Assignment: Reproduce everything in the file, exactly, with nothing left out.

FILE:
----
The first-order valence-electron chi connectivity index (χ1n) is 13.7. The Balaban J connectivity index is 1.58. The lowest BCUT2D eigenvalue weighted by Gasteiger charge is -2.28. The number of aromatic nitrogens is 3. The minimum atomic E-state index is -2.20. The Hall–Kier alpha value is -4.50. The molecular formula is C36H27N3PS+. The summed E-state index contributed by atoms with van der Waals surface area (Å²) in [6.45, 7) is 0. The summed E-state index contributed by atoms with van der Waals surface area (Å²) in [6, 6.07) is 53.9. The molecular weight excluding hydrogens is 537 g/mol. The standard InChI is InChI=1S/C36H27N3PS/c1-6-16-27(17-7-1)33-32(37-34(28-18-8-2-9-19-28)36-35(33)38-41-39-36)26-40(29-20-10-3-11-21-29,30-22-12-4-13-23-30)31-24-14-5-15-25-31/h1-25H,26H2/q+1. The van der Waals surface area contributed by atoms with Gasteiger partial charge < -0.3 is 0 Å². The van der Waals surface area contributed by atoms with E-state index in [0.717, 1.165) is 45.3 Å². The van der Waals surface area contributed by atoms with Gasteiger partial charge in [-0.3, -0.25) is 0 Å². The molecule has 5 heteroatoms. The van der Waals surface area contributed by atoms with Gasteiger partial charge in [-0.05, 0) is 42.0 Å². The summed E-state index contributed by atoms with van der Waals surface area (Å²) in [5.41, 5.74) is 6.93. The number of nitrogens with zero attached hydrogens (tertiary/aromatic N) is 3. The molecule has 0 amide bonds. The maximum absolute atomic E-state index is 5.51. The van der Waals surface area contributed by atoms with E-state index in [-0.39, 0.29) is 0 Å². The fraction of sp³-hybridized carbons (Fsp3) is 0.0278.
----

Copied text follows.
The first-order valence-electron chi connectivity index (χ1n) is 13.7. The Balaban J connectivity index is 1.58. The lowest BCUT2D eigenvalue weighted by Gasteiger charge is -2.28. The number of aromatic nitrogens is 3. The minimum atomic E-state index is -2.20. The Hall–Kier alpha value is -4.50. The molecular formula is C36H27N3PS+. The summed E-state index contributed by atoms with van der Waals surface area (Å²) in [6.45, 7) is 0. The summed E-state index contributed by atoms with van der Waals surface area (Å²) in [6, 6.07) is 53.9. The molecular weight excluding hydrogens is 537 g/mol. The standard InChI is InChI=1S/C36H27N3PS/c1-6-16-27(17-7-1)33-32(37-34(28-18-8-2-9-19-28)36-35(33)38-41-39-36)26-40(29-20-10-3-11-21-29,30-22-12-4-13-23-30)31-24-14-5-15-25-31/h1-25H,26H2/q+1. The van der Waals surface area contributed by atoms with Gasteiger partial charge < -0.3 is 0 Å². The van der Waals surface area contributed by atoms with E-state index in [0.717, 1.165) is 45.3 Å². The van der Waals surface area contributed by atoms with Gasteiger partial charge in [-0.3, -0.25) is 0 Å². The molecule has 5 heteroatoms. The van der Waals surface area contributed by atoms with Gasteiger partial charge in [-0.05, 0) is 42.0 Å². The summed E-state index contributed by atoms with van der Waals surface area (Å²) in [5.41, 5.74) is 6.93. The number of nitrogens with zero attached hydrogens (tertiary/aromatic N) is 3. The molecule has 0 amide bonds. The maximum absolute atomic E-state index is 5.51. The van der Waals surface area contributed by atoms with E-state index in [-0.39, 0.29) is 0 Å². The fraction of sp³-hybridized carbons (Fsp3) is 0.0278.